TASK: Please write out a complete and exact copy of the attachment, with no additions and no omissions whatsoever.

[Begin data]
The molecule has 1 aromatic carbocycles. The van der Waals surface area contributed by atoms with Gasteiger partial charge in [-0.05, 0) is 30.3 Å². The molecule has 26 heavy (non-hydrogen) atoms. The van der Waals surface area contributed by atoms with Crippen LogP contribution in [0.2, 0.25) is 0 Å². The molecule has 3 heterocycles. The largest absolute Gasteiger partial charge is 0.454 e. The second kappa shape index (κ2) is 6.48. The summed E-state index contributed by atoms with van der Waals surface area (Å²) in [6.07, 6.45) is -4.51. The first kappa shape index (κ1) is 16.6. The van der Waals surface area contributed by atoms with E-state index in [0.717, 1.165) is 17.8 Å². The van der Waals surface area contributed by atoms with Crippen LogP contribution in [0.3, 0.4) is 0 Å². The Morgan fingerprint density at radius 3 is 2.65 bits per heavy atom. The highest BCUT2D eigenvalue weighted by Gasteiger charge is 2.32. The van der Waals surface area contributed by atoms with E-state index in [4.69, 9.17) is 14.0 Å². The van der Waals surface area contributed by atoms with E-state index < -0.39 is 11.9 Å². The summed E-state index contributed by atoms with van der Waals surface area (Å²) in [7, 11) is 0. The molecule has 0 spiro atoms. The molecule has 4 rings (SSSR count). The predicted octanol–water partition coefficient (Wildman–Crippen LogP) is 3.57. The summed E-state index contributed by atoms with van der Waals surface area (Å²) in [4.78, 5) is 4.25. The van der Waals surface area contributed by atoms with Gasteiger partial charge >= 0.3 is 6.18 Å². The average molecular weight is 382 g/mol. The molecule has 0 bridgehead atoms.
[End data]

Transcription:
The molecule has 1 aromatic carbocycles. The van der Waals surface area contributed by atoms with Gasteiger partial charge in [-0.05, 0) is 30.3 Å². The molecule has 26 heavy (non-hydrogen) atoms. The van der Waals surface area contributed by atoms with Crippen LogP contribution in [0.2, 0.25) is 0 Å². The molecule has 3 heterocycles. The largest absolute Gasteiger partial charge is 0.454 e. The second kappa shape index (κ2) is 6.48. The summed E-state index contributed by atoms with van der Waals surface area (Å²) in [6.07, 6.45) is -4.51. The first kappa shape index (κ1) is 16.6. The van der Waals surface area contributed by atoms with E-state index in [0.717, 1.165) is 17.8 Å². The van der Waals surface area contributed by atoms with Crippen LogP contribution in [0.3, 0.4) is 0 Å². The Morgan fingerprint density at radius 3 is 2.65 bits per heavy atom. The highest BCUT2D eigenvalue weighted by Gasteiger charge is 2.32. The van der Waals surface area contributed by atoms with E-state index in [4.69, 9.17) is 14.0 Å². The van der Waals surface area contributed by atoms with E-state index < -0.39 is 11.9 Å². The summed E-state index contributed by atoms with van der Waals surface area (Å²) in [7, 11) is 0. The molecule has 0 spiro atoms. The molecule has 4 rings (SSSR count). The predicted octanol–water partition coefficient (Wildman–Crippen LogP) is 3.57. The summed E-state index contributed by atoms with van der Waals surface area (Å²) in [4.78, 5) is 4.25. The van der Waals surface area contributed by atoms with Gasteiger partial charge >= 0.3 is 6.18 Å². The average molecular weight is 382 g/mol. The molecule has 0 bridgehead atoms.